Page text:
Asked by Zenit "How can the embryo be defended from the scientific point of view?" Monsignor Carrasco replied:
"The problem is not scientific. The embryo is very well defended from that point of view. The problem is essentially of a socio-political and ideological nature and here scientific arguments don't count. It is a realm in which what counts is power and if the one who has power has no desire to dialogue or, at least to reflect somewhat, then he doesn't have much to do with other guidelines."This is fighting talk and it's good to hear. Monsignor Carrasco goes on to challenge politicians and political lobbyists to be tougher in their defence of the unborn:
" ... in the end what remains is the political weapon and the political weapon that we citizens have today is weak. Those who know politics can do much more and that is their very grave responsibility. Speaking in soccer language, lets say it's that they have the ball."Monsignor Carrasco ridicules the concept of the right to abortion, saying:
"I don't know when we will arrive at the right to steal but behind these laws what exists is a relativistic logic".And the new president of the Pontifical Academy for Life boldly suggests that defenders of the unborn should change the language of the debate. In a poignant passage in the Zenit interview he says:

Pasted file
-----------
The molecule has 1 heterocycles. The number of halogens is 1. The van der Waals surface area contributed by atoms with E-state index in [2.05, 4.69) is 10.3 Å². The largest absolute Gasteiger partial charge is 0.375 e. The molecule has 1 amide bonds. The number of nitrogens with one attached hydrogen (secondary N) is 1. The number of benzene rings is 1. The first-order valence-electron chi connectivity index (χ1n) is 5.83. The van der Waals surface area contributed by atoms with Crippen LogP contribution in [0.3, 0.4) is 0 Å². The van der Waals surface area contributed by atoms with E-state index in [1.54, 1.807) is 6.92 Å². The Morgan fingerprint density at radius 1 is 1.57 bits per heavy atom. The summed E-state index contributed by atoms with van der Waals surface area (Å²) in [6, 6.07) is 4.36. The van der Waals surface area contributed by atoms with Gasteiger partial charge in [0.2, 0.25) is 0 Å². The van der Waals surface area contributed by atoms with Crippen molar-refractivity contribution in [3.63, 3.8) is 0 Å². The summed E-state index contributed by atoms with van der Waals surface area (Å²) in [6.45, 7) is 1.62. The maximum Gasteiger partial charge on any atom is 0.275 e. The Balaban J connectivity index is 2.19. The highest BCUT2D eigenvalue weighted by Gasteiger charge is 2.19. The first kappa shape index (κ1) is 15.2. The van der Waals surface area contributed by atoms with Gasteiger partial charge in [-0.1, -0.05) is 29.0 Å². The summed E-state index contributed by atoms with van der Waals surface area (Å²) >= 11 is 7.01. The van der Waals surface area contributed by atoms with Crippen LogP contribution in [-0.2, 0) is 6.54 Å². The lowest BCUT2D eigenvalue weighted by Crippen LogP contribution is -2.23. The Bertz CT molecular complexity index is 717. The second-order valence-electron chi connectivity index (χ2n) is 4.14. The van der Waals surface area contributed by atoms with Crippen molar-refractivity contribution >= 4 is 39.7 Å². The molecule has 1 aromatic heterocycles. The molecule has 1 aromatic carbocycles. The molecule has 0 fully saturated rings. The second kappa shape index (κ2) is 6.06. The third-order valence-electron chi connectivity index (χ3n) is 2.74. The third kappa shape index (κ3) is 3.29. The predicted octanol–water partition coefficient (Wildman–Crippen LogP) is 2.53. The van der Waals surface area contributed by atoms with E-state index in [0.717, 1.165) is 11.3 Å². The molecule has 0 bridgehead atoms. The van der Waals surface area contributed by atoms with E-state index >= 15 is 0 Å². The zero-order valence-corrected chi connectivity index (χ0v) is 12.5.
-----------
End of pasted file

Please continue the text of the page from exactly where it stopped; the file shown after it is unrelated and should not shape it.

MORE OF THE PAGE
"One of the problems we have with regard to the embryo is that it isn't seen. Instead of embryo we should speak of a child who is in the initial phase of development. Because we cannot see him, he is in a situation of tremendous danger, at tremendous risk."Monsignor Carrasco announces in the interview that the Academy starts work this September studying post-abortion syndrome.
"The mission is not to demonstrate that this syndrome exists but to see what it is exactly and what it is like."Again, this is forthright language. I pray that the work of the Academy on post-abortion syndrome will help women and men worldwide and provide an invaluable new resource to bodies like Abortion Recovery Care and Helpline (ARCH) launched earlier this year in Britain.
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